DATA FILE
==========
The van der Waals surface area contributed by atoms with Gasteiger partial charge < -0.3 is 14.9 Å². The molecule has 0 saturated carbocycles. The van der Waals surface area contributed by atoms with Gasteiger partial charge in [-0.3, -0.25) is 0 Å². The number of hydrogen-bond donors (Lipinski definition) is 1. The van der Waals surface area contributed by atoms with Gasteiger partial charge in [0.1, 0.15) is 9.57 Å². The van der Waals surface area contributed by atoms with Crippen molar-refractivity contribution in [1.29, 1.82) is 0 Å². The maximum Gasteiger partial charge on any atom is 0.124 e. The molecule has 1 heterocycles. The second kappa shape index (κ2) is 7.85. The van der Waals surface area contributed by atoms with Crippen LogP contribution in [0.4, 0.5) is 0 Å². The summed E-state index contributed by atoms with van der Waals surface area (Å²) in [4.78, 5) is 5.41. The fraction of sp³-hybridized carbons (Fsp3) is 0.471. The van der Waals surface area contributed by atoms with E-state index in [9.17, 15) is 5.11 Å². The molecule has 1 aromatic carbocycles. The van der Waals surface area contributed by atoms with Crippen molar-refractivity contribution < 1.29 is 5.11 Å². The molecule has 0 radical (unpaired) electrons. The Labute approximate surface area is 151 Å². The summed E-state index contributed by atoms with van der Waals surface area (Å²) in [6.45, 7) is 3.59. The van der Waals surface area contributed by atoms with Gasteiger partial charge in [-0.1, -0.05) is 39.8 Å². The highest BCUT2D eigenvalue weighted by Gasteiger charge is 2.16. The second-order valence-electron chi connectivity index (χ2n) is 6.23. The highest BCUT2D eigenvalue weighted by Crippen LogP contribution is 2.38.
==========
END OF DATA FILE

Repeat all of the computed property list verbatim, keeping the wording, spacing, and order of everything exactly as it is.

The van der Waals surface area contributed by atoms with Gasteiger partial charge < -0.3 is 14.9 Å². The molecule has 0 saturated carbocycles. The van der Waals surface area contributed by atoms with Gasteiger partial charge in [-0.3, -0.25) is 0 Å². The number of hydrogen-bond donors (Lipinski definition) is 1. The van der Waals surface area contributed by atoms with Gasteiger partial charge in [0.1, 0.15) is 9.57 Å². The van der Waals surface area contributed by atoms with Crippen molar-refractivity contribution in [1.29, 1.82) is 0 Å². The maximum Gasteiger partial charge on any atom is 0.124 e. The molecule has 1 heterocycles. The second kappa shape index (κ2) is 7.85. The van der Waals surface area contributed by atoms with Crippen LogP contribution in [0.4, 0.5) is 0 Å². The summed E-state index contributed by atoms with van der Waals surface area (Å²) in [4.78, 5) is 5.41. The fraction of sp³-hybridized carbons (Fsp3) is 0.471. The van der Waals surface area contributed by atoms with E-state index in [9.17, 15) is 5.11 Å². The molecule has 1 aromatic carbocycles. The van der Waals surface area contributed by atoms with Crippen molar-refractivity contribution < 1.29 is 5.11 Å². The molecule has 0 radical (unpaired) electrons. The Labute approximate surface area is 151 Å². The summed E-state index contributed by atoms with van der Waals surface area (Å²) in [6.45, 7) is 3.59. The van der Waals surface area contributed by atoms with Gasteiger partial charge in [-0.1, -0.05) is 39.8 Å². The highest BCUT2D eigenvalue weighted by Gasteiger charge is 2.16. The second-order valence-electron chi connectivity index (χ2n) is 6.23. The highest BCUT2D eigenvalue weighted by Crippen LogP contribution is 2.38.